Brown Butter: Arguably the Best Shortcut in Cooking and Baking

I have the best in-laws in the world. Some people might think they have the best in-laws in the world, but I assure you I do. Not only did they give me the most amazing husband in the world, but they are also the ones who introduced me to my favorite entrée: garlic Mizithra spaghetti. You can get this dish from The Old Spaghetti Factory. They are famous for their spaghetti with a browned butter and Mizithra cheese sauce. The browned butter gives it such a rich depth, and when you add garlic, bacon and parsley to the mix, it’s a little taste of food heaven.

Not only is brown butter absolutely amazing in spaghetti, it is far more commonly used in baking. You can make a brown butter spread to slather on toast. If you add a pinch of cinnamon, you can make cinnamon bun butter, which is a spread that gives the essence of your favorite cinnamon buns.

Brown butter is truly one of the best shortcut ingredients to great cooking and baking. It can bring a nutty complex to any kind of cake; it adds toasted flavors to blondies, cornbread, and of course savory dishes like pasta and risotto.

I think brown butter can be a little intimidating to your average home-baker but it is really simple. If you’ve got a pan, a rubber spatula and a stick of butter, you are good to go. Here is the run-down with some help from Nila Jones, a contributor at

Step One: Heat Butter in a Light-Colored Pot

Butter consists of clear yellowish butterfat, water, and milk proteins. When browning butter, those proteins are what’s actually browning. Start by plopping the desired amount of butter in a heavy-bottomed and preferably light-colored saucepan. The heavy bottom ensures the butter heats evenly while the light color allows you to monitor the butter's color as it browns.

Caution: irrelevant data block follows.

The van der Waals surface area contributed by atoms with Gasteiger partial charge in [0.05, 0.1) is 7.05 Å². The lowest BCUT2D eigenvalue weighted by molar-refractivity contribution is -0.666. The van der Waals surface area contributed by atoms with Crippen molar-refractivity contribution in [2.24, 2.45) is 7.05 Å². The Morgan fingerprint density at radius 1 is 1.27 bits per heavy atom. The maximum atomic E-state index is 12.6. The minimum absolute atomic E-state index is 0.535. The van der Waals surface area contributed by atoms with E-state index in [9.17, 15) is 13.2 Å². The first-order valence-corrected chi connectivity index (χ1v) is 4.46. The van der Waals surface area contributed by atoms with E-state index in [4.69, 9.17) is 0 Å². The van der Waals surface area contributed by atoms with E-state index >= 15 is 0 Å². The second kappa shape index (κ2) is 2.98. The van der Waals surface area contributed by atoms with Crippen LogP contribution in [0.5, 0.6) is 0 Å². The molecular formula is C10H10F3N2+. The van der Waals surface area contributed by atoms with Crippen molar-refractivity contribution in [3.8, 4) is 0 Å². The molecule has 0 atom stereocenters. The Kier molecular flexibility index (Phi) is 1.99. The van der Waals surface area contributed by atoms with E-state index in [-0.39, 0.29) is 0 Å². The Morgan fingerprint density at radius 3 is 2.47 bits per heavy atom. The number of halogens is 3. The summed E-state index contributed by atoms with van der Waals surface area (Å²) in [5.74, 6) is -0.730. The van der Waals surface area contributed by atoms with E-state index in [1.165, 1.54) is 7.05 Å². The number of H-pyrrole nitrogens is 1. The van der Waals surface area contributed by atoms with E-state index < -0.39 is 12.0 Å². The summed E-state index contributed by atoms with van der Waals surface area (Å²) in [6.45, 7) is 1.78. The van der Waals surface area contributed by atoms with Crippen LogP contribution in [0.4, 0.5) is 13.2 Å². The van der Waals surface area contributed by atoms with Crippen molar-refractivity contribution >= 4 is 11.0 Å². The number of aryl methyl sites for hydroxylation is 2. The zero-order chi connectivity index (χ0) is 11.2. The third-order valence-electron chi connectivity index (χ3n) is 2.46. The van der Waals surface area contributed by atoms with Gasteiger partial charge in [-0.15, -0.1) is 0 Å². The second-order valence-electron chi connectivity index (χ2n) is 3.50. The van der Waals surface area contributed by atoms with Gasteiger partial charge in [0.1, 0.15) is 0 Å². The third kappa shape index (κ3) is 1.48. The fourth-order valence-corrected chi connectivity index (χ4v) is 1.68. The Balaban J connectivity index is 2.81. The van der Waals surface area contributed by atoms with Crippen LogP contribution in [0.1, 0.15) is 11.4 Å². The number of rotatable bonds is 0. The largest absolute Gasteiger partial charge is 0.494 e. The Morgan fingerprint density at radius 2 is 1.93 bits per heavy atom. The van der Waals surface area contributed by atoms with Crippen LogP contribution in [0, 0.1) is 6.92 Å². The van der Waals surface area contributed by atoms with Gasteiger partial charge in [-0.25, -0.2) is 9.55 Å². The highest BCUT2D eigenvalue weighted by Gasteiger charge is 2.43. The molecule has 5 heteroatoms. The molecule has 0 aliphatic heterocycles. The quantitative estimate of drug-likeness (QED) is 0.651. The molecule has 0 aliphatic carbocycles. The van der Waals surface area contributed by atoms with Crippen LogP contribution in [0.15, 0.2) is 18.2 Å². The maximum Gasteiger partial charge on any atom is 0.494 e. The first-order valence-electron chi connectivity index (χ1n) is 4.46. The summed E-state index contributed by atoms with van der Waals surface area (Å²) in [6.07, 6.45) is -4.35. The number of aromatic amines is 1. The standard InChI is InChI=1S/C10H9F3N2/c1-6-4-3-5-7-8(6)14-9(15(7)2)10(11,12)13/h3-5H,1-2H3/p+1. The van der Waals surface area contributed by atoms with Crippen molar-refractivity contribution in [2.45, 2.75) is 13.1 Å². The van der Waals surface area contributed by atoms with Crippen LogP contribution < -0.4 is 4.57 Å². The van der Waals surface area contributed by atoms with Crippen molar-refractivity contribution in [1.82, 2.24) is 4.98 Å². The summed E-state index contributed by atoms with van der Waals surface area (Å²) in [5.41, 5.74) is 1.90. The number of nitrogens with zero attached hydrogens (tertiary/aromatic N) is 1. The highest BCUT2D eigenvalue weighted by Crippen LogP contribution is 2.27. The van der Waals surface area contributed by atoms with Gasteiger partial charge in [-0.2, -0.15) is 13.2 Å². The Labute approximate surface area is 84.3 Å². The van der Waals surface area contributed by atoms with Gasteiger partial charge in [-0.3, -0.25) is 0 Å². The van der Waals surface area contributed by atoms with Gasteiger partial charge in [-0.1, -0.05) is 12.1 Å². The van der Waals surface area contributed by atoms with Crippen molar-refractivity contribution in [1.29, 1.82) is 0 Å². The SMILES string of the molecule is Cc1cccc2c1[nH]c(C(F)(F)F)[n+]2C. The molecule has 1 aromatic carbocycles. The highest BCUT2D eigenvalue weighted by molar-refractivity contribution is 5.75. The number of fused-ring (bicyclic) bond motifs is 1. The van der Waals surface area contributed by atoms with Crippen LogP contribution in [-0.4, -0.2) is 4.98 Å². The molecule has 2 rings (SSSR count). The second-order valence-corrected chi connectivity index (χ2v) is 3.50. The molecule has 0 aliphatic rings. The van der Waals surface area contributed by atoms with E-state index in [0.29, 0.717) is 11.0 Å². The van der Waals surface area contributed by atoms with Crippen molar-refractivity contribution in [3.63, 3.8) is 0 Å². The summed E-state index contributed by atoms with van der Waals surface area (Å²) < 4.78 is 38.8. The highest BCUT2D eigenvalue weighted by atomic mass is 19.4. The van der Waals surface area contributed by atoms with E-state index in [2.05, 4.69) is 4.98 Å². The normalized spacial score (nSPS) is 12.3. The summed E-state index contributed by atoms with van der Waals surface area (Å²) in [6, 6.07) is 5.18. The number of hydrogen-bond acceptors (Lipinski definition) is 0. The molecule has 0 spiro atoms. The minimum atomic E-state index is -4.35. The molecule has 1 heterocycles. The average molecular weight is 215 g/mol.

Heat the butter gently over low heat it has melted completely.

Stirring the butter with a rubber spatula all through the browning process helps it melt evenly.

Step Two: Cook Off Water

Butter contains 13 to 17% water, which has to go before the fat's temperature can rise enough to brown the milk proteins. Once the butter reaches a temperature of 212°F, the water in the butter starts to evaporate much more quickly. As a result the butter will start to bubble and splatter dramatically. I usually place a splatter screen over the pan at this point, though swirling the pan and stirring constantly to make sure any and all bubbles get released will work as well.

Make sure to scrape the sides and bottom of the pan to prevent the butter from catching and burning.

Step Three: Brown the Butter

After about five minutes the butter will start to foam. This is when you want to watch the butter like a hawk, stirring it around with your spatula to prevent the milk solids from sticking to the bottom of the pan.

You can tell the butter is browning because dark golden flecks (browned milk solids) will appear in the melted butter, which will start to smell nutty and toasty.

The foam can make it hard to see if the butter is browned to your liking, so to check the color, try clearing away some of the foam with a spoon or take the pan off the heat and spoon a little of the butter onto a white plate.

Once you're happy with the level of browning, pour the butter—browned milk solids and all—into a heatproof bowl and stir it for one or two minutes to cool it down. If you were to leave the butter in the pan, the residual heat would continue to cook it, and the butter might scorch from a perfect brown to a burnt-tasting black.

Also, keep in mind that only the milk solids turn a dark golden brown, not the butter itself. The fat will be darker as well, but not as dramatically as the milk solids.

The hot melted butter can be used immediately in savory dishes (try drizzling it over pasta with some Mizithra cheese), or chilled to cream into cookies and cakes.


    Mary Richardson
    Weekly Newsletter Contributor since 2014
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